Paige had one horrible week a couple of months back. Each day seemed to be filled with tantrums, tears, whining, moaning, groaning, and overall grouchiness. Of course, there were some fun and happy moments too, but not enough to balance out all the crying going on! I was getting so upset and frustrated; what was wrong? Besides being two, I realized that she’d been getting more television and computer time than I would normally like, and some of her therapies had been cancelled so her routine was disrupted.
Paige is easily overstimulated. She loves the television and the computer, and would sit for hours and hours if I let her, but all the lights, sounds, and colors really do a number on her. She ends up acting wild and “hyper-drugged” for hours afterward if not another whole day. She becomes “unregulated” and unable to listen to and follow instructions. It’s as if she’s the only one in the room. She gets so hyper and jittery. Some kids can handle it, mine just can’t. I try to limit it to a show or two, but it always ends up with her screaming for more like an addict. Some days I just feel so worn out and tired that the TV seems to be the only solution for me to get a little break. There it is.
I’ve done a ton of reading lately trying to find ideas of what we can do to create a calming environment that soothes Paige while still being productive and fun. I stumbled upon some principles of Waldorf education in the home, and the ideas instantly resonated with me. While I can’t say I agree with the full Waldorf way, there are tenets that I believe can bring more peace and joy into our home.
One thing I found that I wanted to talk about were ideas of things to do without TV, instead of feeling like I have to spend the whole day playing the role of “entertainer.” You know what I mean? I found this post over at The Parenting Passageway, and it opened my eyes to including Paige in the daily routines of life. By doing so, I can get things done and she gets to learn new skills and gain self-esteem. We all know the work of keeping the home is plentiful. I find that these days, a lot of tasks are streamlined thanks to electric dishwashers, mixers, etc. But I can still break things down and find little things for Paige to help with.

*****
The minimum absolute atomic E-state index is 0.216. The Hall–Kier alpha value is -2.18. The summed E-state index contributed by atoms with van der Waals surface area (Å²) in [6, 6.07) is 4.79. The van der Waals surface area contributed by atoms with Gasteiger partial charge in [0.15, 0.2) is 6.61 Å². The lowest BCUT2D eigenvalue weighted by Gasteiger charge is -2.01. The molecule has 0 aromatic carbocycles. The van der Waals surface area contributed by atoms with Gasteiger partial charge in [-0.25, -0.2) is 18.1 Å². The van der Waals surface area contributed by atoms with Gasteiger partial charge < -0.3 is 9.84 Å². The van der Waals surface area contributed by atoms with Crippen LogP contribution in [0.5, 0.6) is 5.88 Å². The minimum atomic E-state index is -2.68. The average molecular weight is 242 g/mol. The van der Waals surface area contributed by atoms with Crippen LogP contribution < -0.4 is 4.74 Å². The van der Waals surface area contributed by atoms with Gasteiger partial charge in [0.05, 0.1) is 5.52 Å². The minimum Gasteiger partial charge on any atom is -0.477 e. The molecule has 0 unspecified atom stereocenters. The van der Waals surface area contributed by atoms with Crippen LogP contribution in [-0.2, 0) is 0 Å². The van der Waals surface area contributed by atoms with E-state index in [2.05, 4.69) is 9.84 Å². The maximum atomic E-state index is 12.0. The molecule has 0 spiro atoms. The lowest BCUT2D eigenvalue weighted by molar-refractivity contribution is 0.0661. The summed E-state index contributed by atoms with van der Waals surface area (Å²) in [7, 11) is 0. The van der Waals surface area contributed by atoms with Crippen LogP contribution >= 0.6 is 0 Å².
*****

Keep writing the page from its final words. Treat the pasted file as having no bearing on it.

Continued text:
– Give Paige a basin and some soapy water and some silverware to wash. I can show her how to clean each piece and dry it off one at a time.
– Show Paige where each piece of silverware goes in the drawer so she can help put it away (with the help of a stool).
– Give Paige a whisk and she can beat the eggs for me (really with me) at breakfast time.
– Give Paige each dish and show her where it goes on the table (eventually she can set the table).
– Have Paige clean up her plates and put them on the counter after meals and snacks. She can wipe her crumbs, push in her chair, and wash her hands and face with a cloth.
– Start showing Paige how to fold using washcloths and towels first, then build up to other things.
– Give Paige laundry to put away in each room. Perhaps even if it means only giving her one thing at a time. This will certainly kill a lot of time!
– Have her help me sort laundry and put it in the washer and then the dryer.
– Have her push the heavy laundry basket across the floor for me (heavy work is good for sensory input into her joints and helps regulate her system).
– Show her how to spread jelly on her toast/bagel.
– Show her how we water the plants.
– Let Paige give the dog her food.
– Teach Paige how we make the beds and she can help.
– Teach her to put items in the recycling bin in the garage.
– Show her how to sweep and mop and wipe.
– Give her a spray bottle of water and a little cloth to wash the windows.
– Get cups and practice pouring from one to another. Perhaps we’ll start by using beans from her sensory bean box?
These are all little ways I can include Paige in the tasks of home life and kill some time while we’re at it. Perhaps the challenge of learning these new things will be just the thing to keep her feeling happy and challenged and not bored. I expect that each thing would take a lot of practice to master, but when treated as an activity and not a chore it can become fun! And I’d still be accomplishing things (albeit slowly). Better that than a cranky 2 year old who becomes impossible to please!
We are also needing to work on self-care skills such as hand-washing/drying, dressing/undressing, appropriate tooth-brushing, washing the face/body, drinking from a cup properly, using the spoon without spilling everything everywhere, brushing hair, eventual potty training, and so forth. These all take time, attention and practice too!
Between all these things and her regular free-play, art time, sensory play, outdoor time, story times, and whatnot, the day should be pretty filled up and TV-free. I recognize that the commitment on my part is going to be much higher, but I think it will be for the best in the end. When I feel overwhelmed or discouraged, I try to reflect on my commitment to be an at-home Mom and what it all means to me and why. I do my best to give Paige the things she needs to flourish amongst her developmental challenges. It is hard. Very, very hard. But it can also be rewarding. I think I’ll be happier in helping her accomplish useful things during the day rather than my simply being her “entertainer.” That routine gets old quickly. It is easy to burn out yet still feel like I’m not doing much… especially now that I’m not in the career world. But I also remind myself that this time will go by fast and it’s simply a season of life. This is my current calling and I want to know that I’m doing my best. My best looks different each day, that’s for sure.
I have more to say on the topic of creating a more soothing calm home, but I’ll leave it at this for now. We’ll see how we do with it all!
What types of activities do you fill your day with as a SAHM?